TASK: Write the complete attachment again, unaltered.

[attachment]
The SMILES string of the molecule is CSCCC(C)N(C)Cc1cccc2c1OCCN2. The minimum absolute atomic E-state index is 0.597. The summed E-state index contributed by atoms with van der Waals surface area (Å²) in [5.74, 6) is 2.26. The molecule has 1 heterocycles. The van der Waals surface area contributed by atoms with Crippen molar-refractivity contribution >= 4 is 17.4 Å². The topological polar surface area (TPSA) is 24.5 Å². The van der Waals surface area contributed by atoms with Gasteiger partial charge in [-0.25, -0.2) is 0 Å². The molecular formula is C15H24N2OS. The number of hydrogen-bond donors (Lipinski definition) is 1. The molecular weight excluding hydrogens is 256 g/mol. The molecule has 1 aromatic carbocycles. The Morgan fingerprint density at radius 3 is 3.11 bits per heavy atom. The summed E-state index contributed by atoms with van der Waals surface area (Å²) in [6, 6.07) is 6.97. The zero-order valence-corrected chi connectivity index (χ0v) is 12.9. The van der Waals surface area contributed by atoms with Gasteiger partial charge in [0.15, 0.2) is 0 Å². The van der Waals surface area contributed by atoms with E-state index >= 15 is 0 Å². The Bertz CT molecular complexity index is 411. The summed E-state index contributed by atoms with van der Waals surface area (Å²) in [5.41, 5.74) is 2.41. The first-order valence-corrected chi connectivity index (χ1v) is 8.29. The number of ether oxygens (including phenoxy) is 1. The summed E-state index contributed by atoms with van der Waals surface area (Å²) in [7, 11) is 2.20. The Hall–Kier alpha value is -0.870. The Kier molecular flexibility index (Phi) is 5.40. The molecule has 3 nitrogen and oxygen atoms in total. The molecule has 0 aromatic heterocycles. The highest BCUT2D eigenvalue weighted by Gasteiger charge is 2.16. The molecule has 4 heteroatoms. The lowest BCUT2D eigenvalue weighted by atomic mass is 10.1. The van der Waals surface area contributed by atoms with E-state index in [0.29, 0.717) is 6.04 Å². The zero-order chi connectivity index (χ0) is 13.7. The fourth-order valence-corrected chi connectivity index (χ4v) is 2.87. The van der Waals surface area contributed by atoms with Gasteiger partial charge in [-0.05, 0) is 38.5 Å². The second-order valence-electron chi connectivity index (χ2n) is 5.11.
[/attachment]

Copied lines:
The SMILES string of the molecule is CSCCC(C)N(C)Cc1cccc2c1OCCN2. The minimum absolute atomic E-state index is 0.597. The summed E-state index contributed by atoms with van der Waals surface area (Å²) in [5.74, 6) is 2.26. The molecule has 1 heterocycles. The van der Waals surface area contributed by atoms with Crippen molar-refractivity contribution >= 4 is 17.4 Å². The topological polar surface area (TPSA) is 24.5 Å². The van der Waals surface area contributed by atoms with Gasteiger partial charge in [-0.25, -0.2) is 0 Å². The molecular formula is C15H24N2OS. The number of hydrogen-bond donors (Lipinski definition) is 1. The molecular weight excluding hydrogens is 256 g/mol. The molecule has 1 aromatic carbocycles. The Morgan fingerprint density at radius 3 is 3.11 bits per heavy atom. The summed E-state index contributed by atoms with van der Waals surface area (Å²) in [6, 6.07) is 6.97. The zero-order valence-corrected chi connectivity index (χ0v) is 12.9. The van der Waals surface area contributed by atoms with Gasteiger partial charge in [0.15, 0.2) is 0 Å². The van der Waals surface area contributed by atoms with E-state index >= 15 is 0 Å². The Bertz CT molecular complexity index is 411. The summed E-state index contributed by atoms with van der Waals surface area (Å²) in [5.41, 5.74) is 2.41. The first-order valence-corrected chi connectivity index (χ1v) is 8.29. The number of ether oxygens (including phenoxy) is 1. The summed E-state index contributed by atoms with van der Waals surface area (Å²) in [7, 11) is 2.20. The Hall–Kier alpha value is -0.870. The Kier molecular flexibility index (Phi) is 5.40. The molecule has 3 nitrogen and oxygen atoms in total. The molecule has 0 aromatic heterocycles. The highest BCUT2D eigenvalue weighted by Gasteiger charge is 2.16. The molecule has 4 heteroatoms. The lowest BCUT2D eigenvalue weighted by atomic mass is 10.1. The van der Waals surface area contributed by atoms with E-state index in [0.29, 0.717) is 6.04 Å². The zero-order chi connectivity index (χ0) is 13.7. The fourth-order valence-corrected chi connectivity index (χ4v) is 2.87. The van der Waals surface area contributed by atoms with Gasteiger partial charge in [-0.05, 0) is 38.5 Å². The second-order valence-electron chi connectivity index (χ2n) is 5.11.